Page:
AKC Gazette

June 2000




The column in the December 1999 AKC GAZETTE focused on the importance of understanding and coping with the typical temperament of the modern Bulldog. This column is intended to add a slightly different dimension to the complex personality of this breed.

First, let me dispel the notion that modern Bulldogs have personalities that match their macho appearance. Although they were originally bred for bullbaiting and bear fighting in England, that formerly fearless, aggressive mentality has been virtually eliminated by generations of selective breeding.

Today, the typical Bulldog possesses one of the most pleasant and gentle personalities one could wish for in a pet. That’s because no reputable breeder will tolerate, much less breed, Bulldogs that exhibit routinely nasty temperaments.

When any sign of aggression appears, especially in a young dog, conscientious breeders don’t immediately attribute it to bad genes, however. Any purebred dog, or mixed breed for that matter, can develop an unpleasant, even dangerous, disposition depending on how it has been treated by its owners.

When no evidence can be found that the dog has been abused, the next step is to determine whether the dog might be suffering from an injury or a disease. Like humans, dogs often become irritable when they are in pain.

One of the things knowledgeable breeders learn early on, is that most Bulldogs have a very high tolerance for pain. Many times their pain is impossible to detect because Bulldogs can disguise it so well. Not until the pain becomes unbearable are signs of anger and aggression likely to appear.

Once mistreatment, injury and disease are ruled out as causes of uneven temperament, it is reasonable to suspect the trait has been inherited. Even then it is prudent to investigate to determine whether any of the dog’s siblings or ancestors have also exhibited bad temperaments.

Although aggressive traits in Bulldogs are extremely rare in the modern era, they do exist. Such behavior should immediately be reported to the breeder when no physical or emotional cause of aggression can be determined. Yes, dogs have emotions, too.

It is difficult for reputable breeders to admit they might be producing mean Bulldogs, but most of us realize it can happen. And we certainly want to know about it.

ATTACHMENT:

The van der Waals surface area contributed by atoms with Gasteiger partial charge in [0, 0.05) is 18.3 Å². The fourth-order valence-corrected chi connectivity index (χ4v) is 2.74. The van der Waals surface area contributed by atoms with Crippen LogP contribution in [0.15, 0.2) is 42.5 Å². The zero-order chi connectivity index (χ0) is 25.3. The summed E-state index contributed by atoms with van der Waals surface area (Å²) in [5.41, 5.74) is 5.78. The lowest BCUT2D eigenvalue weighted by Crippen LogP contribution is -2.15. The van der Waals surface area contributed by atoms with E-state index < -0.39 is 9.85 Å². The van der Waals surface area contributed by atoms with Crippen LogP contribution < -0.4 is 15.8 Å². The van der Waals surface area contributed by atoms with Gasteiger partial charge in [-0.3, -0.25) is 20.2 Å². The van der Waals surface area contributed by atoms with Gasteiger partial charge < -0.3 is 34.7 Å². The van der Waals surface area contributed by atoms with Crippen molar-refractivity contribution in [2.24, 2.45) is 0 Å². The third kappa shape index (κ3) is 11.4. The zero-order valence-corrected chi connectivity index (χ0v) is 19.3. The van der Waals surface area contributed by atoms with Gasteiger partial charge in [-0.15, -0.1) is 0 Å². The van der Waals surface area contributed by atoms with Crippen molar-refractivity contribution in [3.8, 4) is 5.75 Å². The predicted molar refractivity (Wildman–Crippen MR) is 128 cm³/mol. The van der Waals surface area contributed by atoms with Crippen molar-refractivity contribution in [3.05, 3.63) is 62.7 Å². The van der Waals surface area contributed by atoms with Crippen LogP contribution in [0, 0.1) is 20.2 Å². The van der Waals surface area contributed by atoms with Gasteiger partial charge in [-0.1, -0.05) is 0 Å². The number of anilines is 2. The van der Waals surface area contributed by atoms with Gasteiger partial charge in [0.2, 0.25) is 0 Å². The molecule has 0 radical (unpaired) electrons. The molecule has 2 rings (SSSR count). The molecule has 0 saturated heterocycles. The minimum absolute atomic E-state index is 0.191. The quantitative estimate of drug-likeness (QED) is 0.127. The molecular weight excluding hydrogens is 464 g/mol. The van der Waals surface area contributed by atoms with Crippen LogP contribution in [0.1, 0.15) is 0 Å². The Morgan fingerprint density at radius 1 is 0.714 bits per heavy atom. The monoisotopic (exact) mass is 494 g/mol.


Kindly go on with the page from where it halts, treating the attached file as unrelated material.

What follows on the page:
Aggressive tendencies are part of the Bulldog’s ancient heritage, and a few recessive genes for this probably exist to this day. But let me hasten to add that even when Bulldogs were used almost exclusively in the cruel sports of baiting bulls and fighting bears, their owners often spoke of their gentle, fun-loving nature in the setting of a good home and a caring owner.

From one of those kinds of homes comes a heart-tugging tale about a modern Bulldog in Canada whose temperament won the hearts of its owners, dog judges and even much of Surrey, British Columbia.

His name was Little Auggie, and he was a 52-pound American and Canadian champion show dog whose temperament can only be described as incomparable. The owners of Ch. Rudyks Little Auggie describe his delightful personality this way:

“Auggie was a real show dog with a beautiful coat and markings. He had a personality all his own. Known for his countless antics, he could never stop doing mischievous things.

“His greatest stunt was with his very own 45-gallon plastic barrel. Our yard is on a hill, and Auggie would drag his barrel up to the highest part of the hill, then jump into the barrel and roll down the hill for about 150 feet, barking all the way as if he was laughing.

“When he got out of the barrel, he would drag it back up the hill to do his thing all over again.

“He was one of our favorites because he was such a character. Every moment with him brought new meaning to the words fun and entertainment.

Of course, not many Bulldogs have such a comical personality. But each in their own way can provide hours of companionship and devotion in their purest form.

  1. William Andree, 204 S. Beach Dr., Monticello, IN 47960.

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